Parents of children with disabilities all over United States are anxiously awaiting a decision from the Supreme Court. The decision may have an impact on 6 million children who have disabilities and may end up costing local school districts a lot of money. Even parents with children in private autism schools are watching the Supreme Court.
Disabilities Scoop is reporting on the case brought by a Colorado family against the local school district. While it is true that Federal law prohibits giving children with disabilities an inferior education, what that means is unclear. This ambiguity has led two wide variances, from state to state, in the quality of education the children with disabilities receive..
At its heart, this case is looking at the development of a national standard for special needs education. Some school administrators are concerned that should a national standard for children with disabilities be set, more parents will demand more services that are similar to the programs that are offered at most private autism schools, for example. Moreover, administration officials worry that school districts we’ll be forced pay for private schools for special needs children.
John Pitney, a political science professor at Claremont McKenna College and the author of “The Politics of Autism,” said, “Disabled people and their families say kids are not getting the help they need.”
“School districts want to provide services. But they have limited resources and they’re afraid that this case will trigger trade-offs that they won’t like, that money they spend on this is not going to be available for other purposes.”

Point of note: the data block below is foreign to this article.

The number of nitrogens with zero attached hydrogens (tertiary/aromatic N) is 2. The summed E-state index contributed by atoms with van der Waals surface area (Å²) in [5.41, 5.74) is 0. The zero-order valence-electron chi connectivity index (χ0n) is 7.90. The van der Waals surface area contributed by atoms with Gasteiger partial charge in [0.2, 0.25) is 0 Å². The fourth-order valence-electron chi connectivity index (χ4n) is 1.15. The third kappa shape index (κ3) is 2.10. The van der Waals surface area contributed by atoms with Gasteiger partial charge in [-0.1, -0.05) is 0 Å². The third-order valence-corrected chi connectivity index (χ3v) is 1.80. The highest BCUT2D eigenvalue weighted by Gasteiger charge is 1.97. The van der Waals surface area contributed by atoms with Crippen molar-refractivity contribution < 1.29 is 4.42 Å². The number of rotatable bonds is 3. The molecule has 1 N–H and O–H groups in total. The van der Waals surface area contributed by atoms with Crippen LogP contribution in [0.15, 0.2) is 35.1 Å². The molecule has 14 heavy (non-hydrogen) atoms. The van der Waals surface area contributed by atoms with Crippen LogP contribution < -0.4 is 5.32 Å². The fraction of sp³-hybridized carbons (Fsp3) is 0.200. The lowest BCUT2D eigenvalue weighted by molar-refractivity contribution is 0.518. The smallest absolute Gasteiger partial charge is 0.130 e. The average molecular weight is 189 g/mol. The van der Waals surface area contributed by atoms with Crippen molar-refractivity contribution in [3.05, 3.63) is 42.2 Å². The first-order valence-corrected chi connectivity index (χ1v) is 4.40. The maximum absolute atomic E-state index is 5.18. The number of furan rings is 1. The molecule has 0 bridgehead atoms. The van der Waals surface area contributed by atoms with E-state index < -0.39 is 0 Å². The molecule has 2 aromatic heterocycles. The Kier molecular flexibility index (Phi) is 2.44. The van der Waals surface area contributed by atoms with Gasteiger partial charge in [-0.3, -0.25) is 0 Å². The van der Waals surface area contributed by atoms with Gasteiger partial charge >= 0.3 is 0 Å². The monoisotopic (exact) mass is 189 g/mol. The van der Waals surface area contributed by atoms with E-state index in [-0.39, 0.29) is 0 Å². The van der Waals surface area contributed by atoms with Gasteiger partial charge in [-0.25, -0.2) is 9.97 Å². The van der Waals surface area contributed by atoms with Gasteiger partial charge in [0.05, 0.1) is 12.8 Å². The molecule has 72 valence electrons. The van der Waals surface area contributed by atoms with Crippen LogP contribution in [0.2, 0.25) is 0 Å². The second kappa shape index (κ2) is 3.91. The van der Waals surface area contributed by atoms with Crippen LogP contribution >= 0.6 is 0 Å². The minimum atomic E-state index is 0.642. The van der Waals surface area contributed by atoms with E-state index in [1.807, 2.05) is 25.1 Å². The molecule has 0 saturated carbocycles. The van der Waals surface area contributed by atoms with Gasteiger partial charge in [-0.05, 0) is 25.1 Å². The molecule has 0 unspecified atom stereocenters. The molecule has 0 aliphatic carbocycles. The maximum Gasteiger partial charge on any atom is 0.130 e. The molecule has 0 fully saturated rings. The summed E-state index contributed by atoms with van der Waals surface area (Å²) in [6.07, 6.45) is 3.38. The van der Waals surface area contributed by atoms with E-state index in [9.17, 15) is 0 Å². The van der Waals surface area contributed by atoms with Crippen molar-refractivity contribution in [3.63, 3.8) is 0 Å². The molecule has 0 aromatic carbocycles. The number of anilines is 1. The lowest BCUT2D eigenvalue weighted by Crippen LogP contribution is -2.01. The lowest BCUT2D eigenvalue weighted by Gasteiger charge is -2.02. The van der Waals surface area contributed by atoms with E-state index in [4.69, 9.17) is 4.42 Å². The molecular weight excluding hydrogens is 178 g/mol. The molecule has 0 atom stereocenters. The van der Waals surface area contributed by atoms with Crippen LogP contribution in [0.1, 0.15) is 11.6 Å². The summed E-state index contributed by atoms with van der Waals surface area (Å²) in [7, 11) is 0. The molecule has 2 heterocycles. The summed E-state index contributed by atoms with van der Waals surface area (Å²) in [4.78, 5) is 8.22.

The Supreme Court case in question was named for a 17-year-old high school student, who is called Endrew F. this case is basically about what kinds of services and education children with disabilities are entitled to. Colorado’s 10th U.S. circuit Court of Appeals found that Schools do need to provide programs with, “some educational benefit” to children with disabilities. This decision mirrors other decisions by appellate courts in Tennessee and Pennsylvania.
Current federal law covers children with 13 different mental, physical, behavioral and emotional disabilities. These include learning disabilities and Autism, which which make up the vast majority of disability cases. Some worry that local school districts we’ll be forced to pay for education at private Autism schools.
“They should be investing whatever funds necessary to produce students who graduate to something that’s meaningful for them, greater independence and greater self-sufficiency. They’ll spend way less later on,” said Gary Mayerson, a board member of Autism Speaks and layer. He has pointed out Autism diagnoses are on the rise.
The 1975 Individuals with Disabilities Act was enacted to make sure the children with disabilities would have access to a good education but the law itself did not set down standards for what constitutes a quality education. After hearing a case of a hearing impaired student court ruled that the law was, “More to open the door of public education to handicapped children than to guarantee any particular substantive level of education once inside.”
The case before the court today involves a high school student whose parents removed him from public school because he wasn’t getting the education he needed. They were asking the school district pay for his education at one of the private Autism schools in the area. The school district is arguing that the education they provide is sufficient and meet the federal guidelines. They argue that any changes made to the guidelines need to come from Congress, not the courts.
The results in this case can have implications for parents across the country. As parents looked to this decision and wonder about its implications for schools for students with learning disabilities and special education programs that are currently implemented within the school districts, the anxiety level is high.
Pitney said, “It’s a painful case. If Endrew F. loses, a lot of parents and kids aren’t going to be getting services they need. And if he wins, there’s going to be a pretty serious financial and administrative burden on school districts.”
No matter what happens with this Supreme Court case, it is clear that we need to reevaluate how we educate children with disabilities. The problem is that people cannot decide what the best answer is.